The Prime Minister has spoken to the Queen following his Supreme Court humiliation that saw him accused of lying to her, while Downing Street refuses to reveal if he has apologised.
A Number 10 spokesman said
They refused to comment on whether he has apologised, adding: ‘We never in any circumstances discuss the contents of conversations between the Prime Minister and her majesty.’
As well as speaking to the Monarch, he made a conference call to his Cabinet, which lasted around 30 minutes, telling colleagues he disagrees with the ruling but respects the independence of the judiciary.
Boris Johnson (pictured today at the UN General Assembly in New York) has spoken to the Queen following his Supreme Court Brexit humiliation
The PM (pictured in New York today) refused to apologise after the ruling and instead blamed Jeremy Corbyn before demanding a General Election
Earlier the PM refused to apologise for his unlawful prorogation of Parliament, which was branded a ‘serious’ threat to democracy by 11 Supreme Court justices.
Asked whether he was ’embarrassed’ he had given the Queen illegal advice, he shouted back blamed Jeremy Corbyn and demanded a General Election.
Mr Johnson made the comments while in New York for a UN climate summit where he met with US President Donald Trump and Iranian leader Hassan Rouhani.
He will fly back to the UK overnight as he works out his next move, before an explosive showdown with MPs calling for him to resign in the Commons tomorrow.
Downing Street insisted there was no question of Mr Johnson stepping aside.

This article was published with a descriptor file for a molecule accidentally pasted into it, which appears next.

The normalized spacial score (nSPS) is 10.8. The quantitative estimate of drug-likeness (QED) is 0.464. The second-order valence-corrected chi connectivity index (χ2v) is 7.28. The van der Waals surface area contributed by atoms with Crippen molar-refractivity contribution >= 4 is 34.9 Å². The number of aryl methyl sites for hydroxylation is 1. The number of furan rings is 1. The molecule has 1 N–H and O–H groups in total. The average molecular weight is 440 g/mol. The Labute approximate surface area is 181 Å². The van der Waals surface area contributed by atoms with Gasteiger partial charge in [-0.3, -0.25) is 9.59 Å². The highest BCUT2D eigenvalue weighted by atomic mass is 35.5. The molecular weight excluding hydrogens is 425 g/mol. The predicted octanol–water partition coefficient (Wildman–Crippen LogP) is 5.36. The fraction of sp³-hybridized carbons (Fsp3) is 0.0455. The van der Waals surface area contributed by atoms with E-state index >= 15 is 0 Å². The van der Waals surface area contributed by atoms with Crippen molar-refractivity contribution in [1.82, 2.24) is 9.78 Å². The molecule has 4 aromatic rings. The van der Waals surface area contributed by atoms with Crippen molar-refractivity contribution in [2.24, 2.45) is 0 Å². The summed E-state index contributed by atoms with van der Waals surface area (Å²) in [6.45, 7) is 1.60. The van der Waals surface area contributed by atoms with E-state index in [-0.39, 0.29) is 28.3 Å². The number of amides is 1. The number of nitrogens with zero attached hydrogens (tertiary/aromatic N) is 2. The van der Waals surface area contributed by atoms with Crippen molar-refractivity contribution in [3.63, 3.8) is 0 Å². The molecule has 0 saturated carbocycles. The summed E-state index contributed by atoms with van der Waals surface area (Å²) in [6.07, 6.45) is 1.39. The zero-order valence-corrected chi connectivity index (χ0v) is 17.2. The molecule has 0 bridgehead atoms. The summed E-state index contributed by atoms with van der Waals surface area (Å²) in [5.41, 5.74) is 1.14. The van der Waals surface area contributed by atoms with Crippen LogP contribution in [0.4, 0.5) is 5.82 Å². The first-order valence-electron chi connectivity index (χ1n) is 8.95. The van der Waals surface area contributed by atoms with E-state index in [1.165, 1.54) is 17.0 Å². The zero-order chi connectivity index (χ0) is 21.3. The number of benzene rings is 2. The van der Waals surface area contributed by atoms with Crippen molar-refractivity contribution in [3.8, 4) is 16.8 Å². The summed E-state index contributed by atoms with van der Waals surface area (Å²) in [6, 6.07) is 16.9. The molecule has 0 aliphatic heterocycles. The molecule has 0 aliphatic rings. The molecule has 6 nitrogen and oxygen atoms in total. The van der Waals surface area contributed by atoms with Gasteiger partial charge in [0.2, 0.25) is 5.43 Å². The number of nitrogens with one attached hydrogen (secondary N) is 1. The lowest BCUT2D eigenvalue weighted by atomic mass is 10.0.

A No 10 source said: ‘The PM will not resign following the judgment.’
While the Prime Minister, who will fly back to the UK overnight, said the return of MPs would go ahead, he made clear his unhappiness with the court’s ‘unusual judgment’.
As well as speaking to Her Majesty (pictured with him on July 24), he made a conference call to his Cabinet, which lasted around 30 minutes
‘I strongly disagree with this decision of the Supreme Court,’ he told reporters.
‘I have the utmost respect for our judiciary, I don’t think this was the right decision, I think that the prorogation has been used for centuries without this kind of challenge.
‘I think the most important thing is we get on and deliver Brexit on October 31, and clearly the claimants in this case are determined to frustrate that and to stop that.
‘I think it would be very unfortunate if Parliament made that objective which the people want more difficult but we will get on.’
Commons Speaker John Bercow has said MPs will return to Westminster tomorrow at 11.30am.
Commons Speaker John Bercow (pictured outside Parliament today) has said MPs will return to Westminster tomorrow at 11.30am